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#### DrWatson

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« on: May 11, 2011, 02:54:06 am »
I was digging through an old box where I found my old 68HC11 kit from years ago when I took a microcontrollers course in college.  I stumbled onto this potentiometer (shown below) and was hoping to recycle it for use on my breadboard learning projects.

It is a Bourns 3355 10k-ohm multiturn trip potentiometer with three leads.  I'm not sure how I'm supposed to hook this up, however.  My brain fails me!  I tried to look for the data sheet, but it looks like it has been retired and is no longer available on the Bourns website (or at least I could not find it).

Any idea what these three leads are, and how I can utilize them as a variable resistor in test circuits?

#### sacherjj

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« Reply #1 on: May 11, 2011, 03:23:14 am »
Potentiometers are almost all the same.  Connections on the edge are the full resistance ends.  The center is the "wiper" that moves between the two ends.

A variable resistor is made when you connect from one edge to the center.  It is generally good practice to short the other side to the center, so if your wiper fails, the highest resistance you will have is the full value of the pot, rather than many meg ohms.

You can also put 5V on one end and ground the other end.  Now the center is a variable voltage divider to play with the A/D convertor on your micro like this:

#### Mechatrommer

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• reassessing directives...
« Reply #2 on: May 11, 2011, 03:24:35 am »
its the common type of anykind brand of potentiometer. left and rightmost pins = fixed ohm at the pot specification, in your case its a fixed 10Kohm. the middle pin is the one who is varying resistance. the construction is here http://en.wikipedia.org/wiki/Potentiometer
if something can select, how cant it be intelligent? if something is intelligent, how cant it exist?

#### insurgent

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« Reply #3 on: May 11, 2011, 04:52:29 am »
Hi DrWatson,

Here's the datasheet that's shows the connections and specs, though it's no different that what most other 3 pin pots are as sacherjj noted above.
http://www.bourns.com/pdfs/3355_obsolete.pdf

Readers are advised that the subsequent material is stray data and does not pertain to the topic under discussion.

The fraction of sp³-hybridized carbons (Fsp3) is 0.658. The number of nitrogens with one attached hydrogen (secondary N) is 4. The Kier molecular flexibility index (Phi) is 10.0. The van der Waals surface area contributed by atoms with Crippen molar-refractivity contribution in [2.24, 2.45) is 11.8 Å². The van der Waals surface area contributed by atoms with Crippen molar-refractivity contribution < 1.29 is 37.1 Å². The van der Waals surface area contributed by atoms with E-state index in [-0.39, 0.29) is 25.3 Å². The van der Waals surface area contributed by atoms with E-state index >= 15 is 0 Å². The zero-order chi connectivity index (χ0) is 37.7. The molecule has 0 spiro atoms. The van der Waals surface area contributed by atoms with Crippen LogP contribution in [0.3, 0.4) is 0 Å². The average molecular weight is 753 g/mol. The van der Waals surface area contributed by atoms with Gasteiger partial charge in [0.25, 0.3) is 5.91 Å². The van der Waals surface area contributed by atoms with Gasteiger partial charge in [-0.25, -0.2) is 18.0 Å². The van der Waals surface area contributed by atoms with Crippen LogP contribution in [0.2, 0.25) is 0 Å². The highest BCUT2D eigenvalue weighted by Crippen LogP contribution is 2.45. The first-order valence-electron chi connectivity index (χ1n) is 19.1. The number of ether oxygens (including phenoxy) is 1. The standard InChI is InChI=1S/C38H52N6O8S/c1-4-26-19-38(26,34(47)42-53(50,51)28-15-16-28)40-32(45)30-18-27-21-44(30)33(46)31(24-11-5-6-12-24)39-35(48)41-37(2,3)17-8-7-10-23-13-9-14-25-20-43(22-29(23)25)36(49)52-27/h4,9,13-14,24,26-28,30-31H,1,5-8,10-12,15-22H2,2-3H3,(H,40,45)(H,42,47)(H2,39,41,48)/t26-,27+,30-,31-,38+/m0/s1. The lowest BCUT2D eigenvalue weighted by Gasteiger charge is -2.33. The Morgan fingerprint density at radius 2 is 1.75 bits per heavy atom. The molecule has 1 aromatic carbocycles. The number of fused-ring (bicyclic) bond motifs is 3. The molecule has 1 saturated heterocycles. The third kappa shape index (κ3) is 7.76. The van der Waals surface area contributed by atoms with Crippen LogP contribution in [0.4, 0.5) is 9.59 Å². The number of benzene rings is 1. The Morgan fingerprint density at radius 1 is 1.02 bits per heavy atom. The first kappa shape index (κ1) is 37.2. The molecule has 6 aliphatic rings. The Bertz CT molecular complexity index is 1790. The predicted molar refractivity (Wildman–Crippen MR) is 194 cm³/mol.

#### vk6zgo

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« Reply #4 on: May 11, 2011, 07:31:44 am »
Well,as noted above by previous posters,it isn't a multi-turn pot,it's just a conventional

trim pot,where the two outer connections go to each end of the resistive element,& the

centre connection to the moving contact.

Identifying the connections on real multi-turn pots is not quite so intuitive.

If you are connecting a number of them,it is quite easy to wire one wrong,then copy that

one for the remainder.

Bourns show a circuit on the case of multiturn pots so you don't get confused.

When in doubt,test it with the ohms range on a DMM.

VK6ZGO

#### DrWatson

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« Reply #5 on: May 12, 2011, 09:59:12 pm »
Thank you all for your help.

So if I were wiring this component up on a breadboard and just wanted to use it as a variable resistor, I would hook it up with one terminal and the sweeper terminal as my resistor leads?  Then I would then connect the other terminal to ground and ignore it?

#### sacherjj

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« Reply #6 on: May 12, 2011, 10:51:25 pm »
Thank you all for your help.

So if I were wiring this component up on a breadboard and just wanted to use it as a variable resistor, I would hook it up with one terminal and the sweeper terminal as my resistor leads?  Then I would then connect the other terminal to ground and ignore it?

For just playing around, leave the third terminal connected to nothing.

#### Rufus

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« Reply #7 on: May 12, 2011, 11:15:42 pm »
For just playing around, leave the third terminal connected to nothing.

It is usual to connect the 'third' terminal to the wiper. If the wiper looses contact with the resistive element you get the maximum resistance not an open circuit.

#### DrWatson

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« Reply #8 on: May 13, 2011, 03:12:48 am »
Thanks for the tips.  As suggested I checked it with the multimeter as a sanity check.

Time to get down to work now!

#### sacherjj

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« Reply #9 on: May 13, 2011, 03:27:18 am »
For just playing around, leave the third terminal connected to nothing.

It is usual to connect the 'third' terminal to the wiper. If the wiper looses contact with the resistive element you get the maximum resistance not an open circuit.

That is what I suggested in my first post, but it seemed to add to the confusion.

Smf